The sheriff’s office isn’t alone in its desire to promote a healthier workforce, he said.

“You’re seeing more and more companies realize the benefits of having a fit employee,” Myers said. “They’re out of work a lot less; there’s less chance of being injured on the job; they’re more productive.”

Couch also touted benefits including lower insurance rates and less absenteeism.

Myers said it’s important to be tenacious, but realistic, with fitness goals and progress.

“What we try to tell our folks is, you didn’t get out of shape overnight, and you’re not going to get back into shape overnight,” he said. “Just do something — a little bit at a time — and eventually you’ll get back to where you want to be.”

Lack of fitness is a national phenomenon in law enforcement, Myers said, with studies indicating more than 50 percent of officers are out of shape.

Myers said he often has observed an inclination to push fitness aside with time-crunched schedules.

“I think people as a norm fall out of routine, and they find themselves busy doing other things and they kind of put it on the back burner,” Myers said.

Myers admits he’s not immune to those same setbacks.

“I’ve probably dropped 50 pounds in the last year,” he said. “You just get busy, and you just come to the realization that you have to make some ‘me’ time in order to get back into shape.”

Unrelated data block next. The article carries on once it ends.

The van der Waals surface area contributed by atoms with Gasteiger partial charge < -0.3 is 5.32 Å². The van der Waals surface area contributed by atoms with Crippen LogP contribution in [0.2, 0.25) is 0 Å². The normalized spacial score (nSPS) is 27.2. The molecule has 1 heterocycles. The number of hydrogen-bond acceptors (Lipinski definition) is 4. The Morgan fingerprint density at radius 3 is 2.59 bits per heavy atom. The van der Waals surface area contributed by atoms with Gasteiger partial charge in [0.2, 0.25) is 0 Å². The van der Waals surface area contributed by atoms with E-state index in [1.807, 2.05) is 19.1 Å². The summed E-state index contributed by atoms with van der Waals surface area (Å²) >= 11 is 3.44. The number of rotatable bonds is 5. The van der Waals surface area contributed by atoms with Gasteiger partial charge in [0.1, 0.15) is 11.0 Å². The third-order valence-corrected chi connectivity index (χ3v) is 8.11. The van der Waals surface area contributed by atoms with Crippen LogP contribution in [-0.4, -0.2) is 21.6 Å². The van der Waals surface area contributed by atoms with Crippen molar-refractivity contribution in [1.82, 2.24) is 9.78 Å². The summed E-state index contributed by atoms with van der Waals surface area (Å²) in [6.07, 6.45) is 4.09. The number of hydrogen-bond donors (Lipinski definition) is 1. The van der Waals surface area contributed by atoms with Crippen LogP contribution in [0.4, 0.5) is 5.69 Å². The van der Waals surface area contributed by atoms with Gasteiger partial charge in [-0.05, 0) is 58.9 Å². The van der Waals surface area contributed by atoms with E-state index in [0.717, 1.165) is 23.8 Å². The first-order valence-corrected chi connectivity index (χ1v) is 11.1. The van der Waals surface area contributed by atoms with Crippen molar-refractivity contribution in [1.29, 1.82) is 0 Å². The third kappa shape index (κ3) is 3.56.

He said the policy should not be construed as punitive, but rather a goodwill effort to empower deputies’ well-being.

“This isn’t something where if you can’t do this, you’re going to be looking for a job,” Myers said. “The biggest thing here more than anything is Sheriff Couch just cares about people and he wants to see them be healthier and live a long productive life. That’s his biggest goal in the whole thing.”

The fitness tests are measures, not full workouts for the purpose of fitness improvement, Myers said. It’s up to the officers to commit time to work out.

Couch said office workout spaces at the jail and at the planned South Hall precinct, paired with community ties, will facilitate the policy.

“We’re hoping at some point to have a workout room at our main headquarters when we get that established,” he said.

Area gyms have offered discounted rates with minimal or free membership offers, Couch said. County-owned community centers are free for county employees to use.

Deputy Chad Mann said Couch has been a vocal and positive force by acknowledging the efforts of deputies who kicked off new routines prior to the policy’s official implementation.

“I’ve seen him encourage several different officers about that too, especially the ones who are already working on it,” he said.

It’s a point of pride, Couch said, to see the ideas of the policy being embraced.

“I know a lot of the officers here started running teams and they’re entering 5Ks, so it’s nice to see everybody actually taking that initiative before this policy goes into place to be healthier and able to perform better,” he said. “I’m very proud of that.”